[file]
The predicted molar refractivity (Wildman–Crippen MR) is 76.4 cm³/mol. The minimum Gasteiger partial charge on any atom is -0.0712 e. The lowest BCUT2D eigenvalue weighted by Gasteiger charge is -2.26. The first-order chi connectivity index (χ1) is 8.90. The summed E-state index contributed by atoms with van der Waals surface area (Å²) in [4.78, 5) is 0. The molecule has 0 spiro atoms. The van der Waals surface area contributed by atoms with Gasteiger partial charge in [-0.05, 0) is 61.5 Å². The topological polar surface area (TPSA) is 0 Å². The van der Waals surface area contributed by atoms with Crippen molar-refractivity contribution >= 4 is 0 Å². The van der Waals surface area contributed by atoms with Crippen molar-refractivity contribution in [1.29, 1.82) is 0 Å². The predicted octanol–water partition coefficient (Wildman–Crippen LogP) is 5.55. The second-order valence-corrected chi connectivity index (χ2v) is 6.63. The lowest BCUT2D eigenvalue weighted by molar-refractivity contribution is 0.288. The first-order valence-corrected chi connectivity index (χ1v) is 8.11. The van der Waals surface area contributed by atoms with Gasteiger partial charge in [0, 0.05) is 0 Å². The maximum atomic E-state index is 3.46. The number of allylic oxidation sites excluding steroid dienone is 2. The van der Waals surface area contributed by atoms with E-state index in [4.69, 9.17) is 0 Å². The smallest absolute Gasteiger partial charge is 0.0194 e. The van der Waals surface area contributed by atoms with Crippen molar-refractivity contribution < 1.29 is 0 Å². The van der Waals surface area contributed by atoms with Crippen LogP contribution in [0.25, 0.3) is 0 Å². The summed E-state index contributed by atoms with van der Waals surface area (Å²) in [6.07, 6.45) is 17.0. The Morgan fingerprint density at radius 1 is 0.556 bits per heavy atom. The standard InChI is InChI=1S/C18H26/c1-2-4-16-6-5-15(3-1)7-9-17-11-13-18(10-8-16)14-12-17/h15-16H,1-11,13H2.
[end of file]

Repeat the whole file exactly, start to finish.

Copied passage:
The predicted molar refractivity (Wildman–Crippen MR) is 76.4 cm³/mol. The minimum Gasteiger partial charge on any atom is -0.0712 e. The lowest BCUT2D eigenvalue weighted by Gasteiger charge is -2.26. The first-order chi connectivity index (χ1) is 8.90. The summed E-state index contributed by atoms with van der Waals surface area (Å²) in [4.78, 5) is 0. The molecule has 0 spiro atoms. The van der Waals surface area contributed by atoms with Gasteiger partial charge in [-0.05, 0) is 61.5 Å². The topological polar surface area (TPSA) is 0 Å². The van der Waals surface area contributed by atoms with Crippen molar-refractivity contribution >= 4 is 0 Å². The van der Waals surface area contributed by atoms with Crippen molar-refractivity contribution in [1.29, 1.82) is 0 Å². The predicted octanol–water partition coefficient (Wildman–Crippen LogP) is 5.55. The second-order valence-corrected chi connectivity index (χ2v) is 6.63. The lowest BCUT2D eigenvalue weighted by molar-refractivity contribution is 0.288. The first-order valence-corrected chi connectivity index (χ1v) is 8.11. The van der Waals surface area contributed by atoms with Gasteiger partial charge in [0, 0.05) is 0 Å². The maximum atomic E-state index is 3.46. The number of allylic oxidation sites excluding steroid dienone is 2. The van der Waals surface area contributed by atoms with E-state index in [4.69, 9.17) is 0 Å². The smallest absolute Gasteiger partial charge is 0.0194 e. The van der Waals surface area contributed by atoms with Crippen molar-refractivity contribution < 1.29 is 0 Å². The van der Waals surface area contributed by atoms with Crippen LogP contribution in [0.25, 0.3) is 0 Å². The summed E-state index contributed by atoms with van der Waals surface area (Å²) in [6.07, 6.45) is 17.0. The Morgan fingerprint density at radius 1 is 0.556 bits per heavy atom. The standard InChI is InChI=1S/C18H26/c1-2-4-16-6-5-15(3-1)7-9-17-11-13-18(10-8-16)14-12-17/h15-16H,1-11,13H2.